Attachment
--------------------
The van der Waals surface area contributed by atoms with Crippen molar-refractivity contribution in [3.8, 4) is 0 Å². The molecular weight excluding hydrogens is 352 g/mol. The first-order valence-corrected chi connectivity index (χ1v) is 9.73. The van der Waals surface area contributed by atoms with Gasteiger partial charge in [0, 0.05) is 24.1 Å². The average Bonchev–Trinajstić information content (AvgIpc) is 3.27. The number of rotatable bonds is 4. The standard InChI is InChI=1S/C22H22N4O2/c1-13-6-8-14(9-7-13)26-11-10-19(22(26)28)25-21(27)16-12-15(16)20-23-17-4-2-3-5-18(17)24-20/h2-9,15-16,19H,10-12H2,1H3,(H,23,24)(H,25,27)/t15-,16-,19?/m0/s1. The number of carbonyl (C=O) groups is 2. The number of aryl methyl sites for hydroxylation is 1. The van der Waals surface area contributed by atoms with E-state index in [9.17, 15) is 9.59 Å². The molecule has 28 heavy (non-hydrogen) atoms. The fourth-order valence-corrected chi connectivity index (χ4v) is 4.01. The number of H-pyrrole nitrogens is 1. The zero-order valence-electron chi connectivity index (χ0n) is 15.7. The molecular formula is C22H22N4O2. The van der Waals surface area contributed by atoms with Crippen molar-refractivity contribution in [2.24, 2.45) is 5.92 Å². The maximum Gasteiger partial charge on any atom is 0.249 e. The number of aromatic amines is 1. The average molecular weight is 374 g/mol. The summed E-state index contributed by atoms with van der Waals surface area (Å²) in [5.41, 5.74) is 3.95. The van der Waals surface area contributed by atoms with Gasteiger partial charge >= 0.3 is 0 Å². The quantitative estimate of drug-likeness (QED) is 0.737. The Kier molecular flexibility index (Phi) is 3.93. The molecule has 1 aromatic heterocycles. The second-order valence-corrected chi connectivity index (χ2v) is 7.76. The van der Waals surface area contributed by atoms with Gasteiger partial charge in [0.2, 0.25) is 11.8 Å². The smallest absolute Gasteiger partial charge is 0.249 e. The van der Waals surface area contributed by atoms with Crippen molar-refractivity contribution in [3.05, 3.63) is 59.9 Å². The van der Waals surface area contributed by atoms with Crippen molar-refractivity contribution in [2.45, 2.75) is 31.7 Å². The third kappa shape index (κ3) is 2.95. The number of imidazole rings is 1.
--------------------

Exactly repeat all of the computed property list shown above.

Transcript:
The van der Waals surface area contributed by atoms with Crippen molar-refractivity contribution in [3.8, 4) is 0 Å². The molecular weight excluding hydrogens is 352 g/mol. The first-order valence-corrected chi connectivity index (χ1v) is 9.73. The van der Waals surface area contributed by atoms with Gasteiger partial charge in [0, 0.05) is 24.1 Å². The average Bonchev–Trinajstić information content (AvgIpc) is 3.27. The number of rotatable bonds is 4. The standard InChI is InChI=1S/C22H22N4O2/c1-13-6-8-14(9-7-13)26-11-10-19(22(26)28)25-21(27)16-12-15(16)20-23-17-4-2-3-5-18(17)24-20/h2-9,15-16,19H,10-12H2,1H3,(H,23,24)(H,25,27)/t15-,16-,19?/m0/s1. The number of carbonyl (C=O) groups is 2. The number of aryl methyl sites for hydroxylation is 1. The van der Waals surface area contributed by atoms with E-state index in [9.17, 15) is 9.59 Å². The molecule has 28 heavy (non-hydrogen) atoms. The fourth-order valence-corrected chi connectivity index (χ4v) is 4.01. The number of H-pyrrole nitrogens is 1. The zero-order valence-electron chi connectivity index (χ0n) is 15.7. The molecular formula is C22H22N4O2. The van der Waals surface area contributed by atoms with Crippen molar-refractivity contribution in [2.24, 2.45) is 5.92 Å². The maximum Gasteiger partial charge on any atom is 0.249 e. The number of aromatic amines is 1. The average molecular weight is 374 g/mol. The summed E-state index contributed by atoms with van der Waals surface area (Å²) in [5.41, 5.74) is 3.95. The van der Waals surface area contributed by atoms with Gasteiger partial charge >= 0.3 is 0 Å². The quantitative estimate of drug-likeness (QED) is 0.737. The Kier molecular flexibility index (Phi) is 3.93. The molecule has 1 aromatic heterocycles. The second-order valence-corrected chi connectivity index (χ2v) is 7.76. The van der Waals surface area contributed by atoms with Gasteiger partial charge in [0.2, 0.25) is 11.8 Å². The smallest absolute Gasteiger partial charge is 0.249 e. The van der Waals surface area contributed by atoms with Crippen molar-refractivity contribution in [3.05, 3.63) is 59.9 Å². The van der Waals surface area contributed by atoms with Crippen molar-refractivity contribution in [2.45, 2.75) is 31.7 Å². The third kappa shape index (κ3) is 2.95. The number of imidazole rings is 1.